Docbot Announces Results of Study Evaluating Deep Learning Platform for Ulcerative Colitis Published in Journal, Gastroenterology
First to demonstrate deep learning algorithm can be trained to automatically predict levels of ulcerative colitis severity from endoscopic videos
Docbot, Inc., a privately-held company developing leading artificial intelligence (AI)-driven healthcare applications, announced results from a study evaluating machine reading using Docbot’s investigational deep learning AI platform for automated disease activity scoring in patients with ulcerative colitis. The paper, in collaboration with Eli Lilly and Company, titled “Central reading of ulcerative colitis clinical trial videos using neural networks,” was published online today in the leading journal in the field, Gastroenterology.
Endoscopic disease activity scoring in the treatment of ulcerative colitis, an inflammatory bowel disease (IBD) with no known cure, is useful in clinical practice but infrequently done. Endoscopic disease activity scoring is required in clinical trials, but is expensive and time-consuming due to the need to train and employ human central readers.
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Through data analyzed retrospectively by Docbot’s Ultivision AI platform, the study showed that a deep learning algorithm can be trained to automatically predict levels of ulcerative colitis severity from full-length endoscopy videos. The study showed excellent machine-to-human inter-observer agreement for the Ulcerative Colitis Endoscopic Index of Severity (UCEIS) and the endoscopic Mayo score. The high agreement scores provide promise that a deep learning algorithm may lead to faster, more streamlined scoring of endoscopy videos.
Andrew Ninh, CEO and Co-Founder of Docbot, commented, “We’re excited to announce results of our collaboration for developing an AI for ulcerative colitis with Lilly, who we recognize as a visionary leader in the pharmaceutical industry. We’re pleased to partner and collaborate with their team to spearhead a game-changing effort that may positively impact patients suffering with ulcerative colitis.”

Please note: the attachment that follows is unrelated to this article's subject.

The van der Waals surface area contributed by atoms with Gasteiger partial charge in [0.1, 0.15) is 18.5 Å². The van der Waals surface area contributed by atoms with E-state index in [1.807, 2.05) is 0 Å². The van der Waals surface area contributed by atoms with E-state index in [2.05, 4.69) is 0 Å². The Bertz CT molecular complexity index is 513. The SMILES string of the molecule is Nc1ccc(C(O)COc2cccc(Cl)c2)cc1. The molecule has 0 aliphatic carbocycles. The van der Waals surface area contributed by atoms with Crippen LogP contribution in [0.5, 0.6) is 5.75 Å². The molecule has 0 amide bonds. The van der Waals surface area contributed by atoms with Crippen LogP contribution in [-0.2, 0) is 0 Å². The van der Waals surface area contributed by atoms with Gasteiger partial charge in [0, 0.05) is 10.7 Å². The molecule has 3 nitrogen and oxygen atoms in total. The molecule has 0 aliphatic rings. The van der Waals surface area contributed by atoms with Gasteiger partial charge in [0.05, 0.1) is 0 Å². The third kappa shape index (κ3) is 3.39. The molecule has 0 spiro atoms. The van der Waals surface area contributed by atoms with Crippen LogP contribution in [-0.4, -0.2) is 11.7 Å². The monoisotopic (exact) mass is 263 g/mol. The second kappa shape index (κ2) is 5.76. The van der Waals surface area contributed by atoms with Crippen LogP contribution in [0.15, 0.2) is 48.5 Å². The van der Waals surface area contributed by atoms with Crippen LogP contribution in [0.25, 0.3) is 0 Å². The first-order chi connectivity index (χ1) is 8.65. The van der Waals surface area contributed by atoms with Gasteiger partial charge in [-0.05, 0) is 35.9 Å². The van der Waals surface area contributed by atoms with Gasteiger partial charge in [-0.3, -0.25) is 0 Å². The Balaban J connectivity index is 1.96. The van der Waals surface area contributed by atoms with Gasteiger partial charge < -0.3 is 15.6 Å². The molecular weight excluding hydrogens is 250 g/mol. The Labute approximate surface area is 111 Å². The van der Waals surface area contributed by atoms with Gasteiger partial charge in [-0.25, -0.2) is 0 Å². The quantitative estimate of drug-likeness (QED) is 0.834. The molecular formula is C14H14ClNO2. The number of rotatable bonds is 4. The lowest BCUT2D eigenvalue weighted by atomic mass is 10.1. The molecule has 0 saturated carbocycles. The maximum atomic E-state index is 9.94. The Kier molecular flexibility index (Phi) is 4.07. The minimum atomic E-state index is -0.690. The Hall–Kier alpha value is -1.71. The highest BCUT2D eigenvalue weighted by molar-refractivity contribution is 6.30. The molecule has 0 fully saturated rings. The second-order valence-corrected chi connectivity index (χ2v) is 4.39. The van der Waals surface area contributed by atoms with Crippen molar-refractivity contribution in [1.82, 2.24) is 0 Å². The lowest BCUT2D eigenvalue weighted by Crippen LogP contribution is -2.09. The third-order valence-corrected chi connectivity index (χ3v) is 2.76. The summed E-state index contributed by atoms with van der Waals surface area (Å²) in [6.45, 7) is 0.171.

James Requa, Head of AI at Docbot and co-primary author of the study, added, “Publication by Gastroenterology validates our clinical AI research by the scientific community. We believe our study is the first to demonstrate that artificial neural networks can be trained to predict levels of ulcerative colitis severity from routinely obtained full-length endoscopy videos, rather than curated still images, with high inter-rater agreement to human central readers. The study suggests that machine reading of endoscopic videos should be further considered and possibly introduced in a stepwise fashion into ulcerative colitis clinical trials, and is expected to save time and cost, reduce reader variability, and lay the foundations for automated ulcerative colitis disease activity scoring in clinical practice.”
Klaus Gottlieb, a Medical Fellow at Lilly and co-primary author of the study: “We’ve collaborated to develop an algorithm that is easy to use, using colonoscopy videos from 75 sites in 14 countries with no additional burden on the examiner. The human central readers were independent and not part of our research team, eliminating much of the bias seen with single institution work.”
Based on the results from this published study, Docbot and Lilly are continuing to work collaboratively together to explore new ways of automating the process of endoscopic disease activity scoring in ulcerative colitis to elevate clinical care and facilitate clinical research.